Category Archives: Rights, Resilience, and Restoration

Radical Anthropology 2012 on Commodification of Life, Occupy and more

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Cover photo: March for climate justice in Durban, South Africa December 2011 by Anne Petermann, Global Justice Ecology Project

To download the PDF of the current edition of Radical Anthropology, click here

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Filed under Actions / Protest, Africa, Biodiversity, Corporate Globalization, False Solutions to Climate Change, Forests, Indigenous Peoples, Land Grabs, REDD, Rights, Resilience, and Restoration

Making Contact Radio: Saving or Selling the Planet? REDD, Climate Change and Indigenous Lands | National Radio Project

Note: This episode of Making Contact is based upon the Global Justice Ecology Project DVD “A Darker Shade of Green: REDD Alert and the Future of Forests,” produced earlier this year.

To order a copy of the DVD, which includes two bonus features, email: info@globaljusticeecology.org

To listen to the Making Contact episode, click the link below:

making contact

Saving or Selling the Planet? REDD, Climate Change and Indigenous Lands | National Radio Project.

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Filed under Actions / Protest, Carbon Trading, Chiapas, Climate Change, Earth Radio, False Solutions to Climate Change, Forests, Green Economy, Greenwashing, Illegal logging, Indigenous Peoples, Land Grabs, Latin America-Caribbean, REDD, Rights, Resilience, and Restoration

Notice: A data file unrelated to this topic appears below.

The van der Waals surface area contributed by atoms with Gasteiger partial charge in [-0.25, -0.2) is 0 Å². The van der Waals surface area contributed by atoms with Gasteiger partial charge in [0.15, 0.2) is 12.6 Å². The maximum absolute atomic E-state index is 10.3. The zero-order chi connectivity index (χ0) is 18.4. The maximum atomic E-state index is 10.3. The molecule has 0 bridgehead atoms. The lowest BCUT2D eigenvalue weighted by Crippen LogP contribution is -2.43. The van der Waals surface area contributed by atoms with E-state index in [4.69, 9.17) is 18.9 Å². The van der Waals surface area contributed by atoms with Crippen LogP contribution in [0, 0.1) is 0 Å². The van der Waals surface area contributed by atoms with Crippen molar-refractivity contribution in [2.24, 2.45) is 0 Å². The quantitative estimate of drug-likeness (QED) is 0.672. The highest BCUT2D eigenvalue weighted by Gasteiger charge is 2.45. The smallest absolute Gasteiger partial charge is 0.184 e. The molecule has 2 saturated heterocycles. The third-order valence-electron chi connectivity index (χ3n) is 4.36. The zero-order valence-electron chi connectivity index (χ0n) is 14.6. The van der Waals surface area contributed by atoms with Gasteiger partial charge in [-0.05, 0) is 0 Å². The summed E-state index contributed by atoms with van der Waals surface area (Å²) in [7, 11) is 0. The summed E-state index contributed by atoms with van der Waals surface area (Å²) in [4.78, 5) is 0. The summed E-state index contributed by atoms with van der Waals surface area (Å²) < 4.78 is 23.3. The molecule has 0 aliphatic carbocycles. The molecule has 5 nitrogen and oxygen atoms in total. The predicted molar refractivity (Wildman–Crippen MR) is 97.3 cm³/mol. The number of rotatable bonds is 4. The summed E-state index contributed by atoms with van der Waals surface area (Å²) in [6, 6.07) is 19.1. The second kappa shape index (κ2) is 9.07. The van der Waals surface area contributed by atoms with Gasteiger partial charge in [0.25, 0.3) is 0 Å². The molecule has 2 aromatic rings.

Earth Minute: Why Doha is not where climate justice will happen

Global Justice Ecology Project teams up with the Sojourner Truth show on KPFK Pacifica Los Angeles for a weekly Earth Minute each Tuesday and a weekly Earth Watch interview each Thursday.

This week’s Earth Minute addresses the UN climate talks in Doha, Qatar, and why many climate justice organizations have decided not to attend this year’s climate conference, and are organizing with social movements and communities instead.

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Filed under Carbon Trading, Climate Change, Climate Justice, Corporate Globalization, Earth Minute, Earth Radio, Ending the Era of Extreme Energy, Energy, False Solutions to Climate Change, GE Trees, Genetic Engineering, Geoengineering, Green Economy, Greenwashing, Oil, REDD, Rights, Resilience, and Restoration, Synthetic Biology, UNFCCC

Special Report! KPFK Earth Watch: GJEP’s Anne Petermann and Orin Langelle, and Clayton Thomas-Muller of Indigenous Environmental Network